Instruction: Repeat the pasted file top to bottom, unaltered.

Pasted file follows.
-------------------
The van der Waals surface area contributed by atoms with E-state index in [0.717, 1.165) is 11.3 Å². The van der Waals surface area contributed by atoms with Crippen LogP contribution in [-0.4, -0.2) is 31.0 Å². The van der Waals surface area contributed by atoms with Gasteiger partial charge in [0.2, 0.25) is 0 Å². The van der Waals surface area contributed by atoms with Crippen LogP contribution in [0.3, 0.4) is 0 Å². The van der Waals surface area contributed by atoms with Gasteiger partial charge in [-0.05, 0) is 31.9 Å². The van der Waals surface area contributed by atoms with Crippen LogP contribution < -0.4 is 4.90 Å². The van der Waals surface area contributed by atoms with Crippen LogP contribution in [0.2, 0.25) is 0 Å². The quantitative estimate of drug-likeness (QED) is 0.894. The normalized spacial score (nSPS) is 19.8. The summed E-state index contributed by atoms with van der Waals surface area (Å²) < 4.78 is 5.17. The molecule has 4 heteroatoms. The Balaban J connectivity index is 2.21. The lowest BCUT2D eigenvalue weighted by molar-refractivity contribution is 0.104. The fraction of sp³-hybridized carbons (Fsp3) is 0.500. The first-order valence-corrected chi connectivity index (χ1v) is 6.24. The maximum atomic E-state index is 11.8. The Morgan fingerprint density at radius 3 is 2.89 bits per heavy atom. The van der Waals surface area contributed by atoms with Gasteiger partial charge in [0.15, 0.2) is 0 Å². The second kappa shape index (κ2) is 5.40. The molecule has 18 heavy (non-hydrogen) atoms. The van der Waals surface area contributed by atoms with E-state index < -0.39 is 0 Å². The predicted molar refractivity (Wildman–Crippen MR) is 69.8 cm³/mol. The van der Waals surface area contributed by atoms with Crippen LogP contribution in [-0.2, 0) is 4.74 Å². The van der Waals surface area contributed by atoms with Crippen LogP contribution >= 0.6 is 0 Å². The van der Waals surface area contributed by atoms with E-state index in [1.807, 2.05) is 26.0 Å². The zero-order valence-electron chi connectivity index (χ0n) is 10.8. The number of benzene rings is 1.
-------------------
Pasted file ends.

The van der Waals surface area contributed by atoms with E-state index in [0.717, 1.165) is 11.3 Å². The van der Waals surface area contributed by atoms with Crippen LogP contribution in [-0.4, -0.2) is 31.0 Å². The van der Waals surface area contributed by atoms with Gasteiger partial charge in [0.2, 0.25) is 0 Å². The van der Waals surface area contributed by atoms with Crippen LogP contribution in [0.3, 0.4) is 0 Å². The van der Waals surface area contributed by atoms with Gasteiger partial charge in [-0.05, 0) is 31.9 Å². The van der Waals surface area contributed by atoms with Crippen LogP contribution < -0.4 is 4.90 Å². The van der Waals surface area contributed by atoms with Crippen LogP contribution in [0.2, 0.25) is 0 Å². The quantitative estimate of drug-likeness (QED) is 0.894. The normalized spacial score (nSPS) is 19.8. The summed E-state index contributed by atoms with van der Waals surface area (Å²) < 4.78 is 5.17. The molecule has 4 heteroatoms. The Balaban J connectivity index is 2.21. The lowest BCUT2D eigenvalue weighted by molar-refractivity contribution is 0.104. The fraction of sp³-hybridized carbons (Fsp3) is 0.500. The first-order valence-corrected chi connectivity index (χ1v) is 6.24. The maximum atomic E-state index is 11.8. The Morgan fingerprint density at radius 3 is 2.89 bits per heavy atom. The van der Waals surface area contributed by atoms with Gasteiger partial charge in [0.15, 0.2) is 0 Å². The second kappa shape index (κ2) is 5.40. The molecule has 18 heavy (non-hydrogen) atoms. The van der Waals surface area contributed by atoms with E-state index < -0.39 is 0 Å². The predicted molar refractivity (Wildman–Crippen MR) is 69.8 cm³/mol. The van der Waals surface area contributed by atoms with Crippen LogP contribution in [-0.2, 0) is 4.74 Å². The van der Waals surface area contributed by atoms with Crippen LogP contribution >= 0.6 is 0 Å². The van der Waals surface area contributed by atoms with E-state index in [1.807, 2.05) is 26.0 Å². The zero-order valence-electron chi connectivity index (χ0n) is 10.8. The number of benzene rings is 1.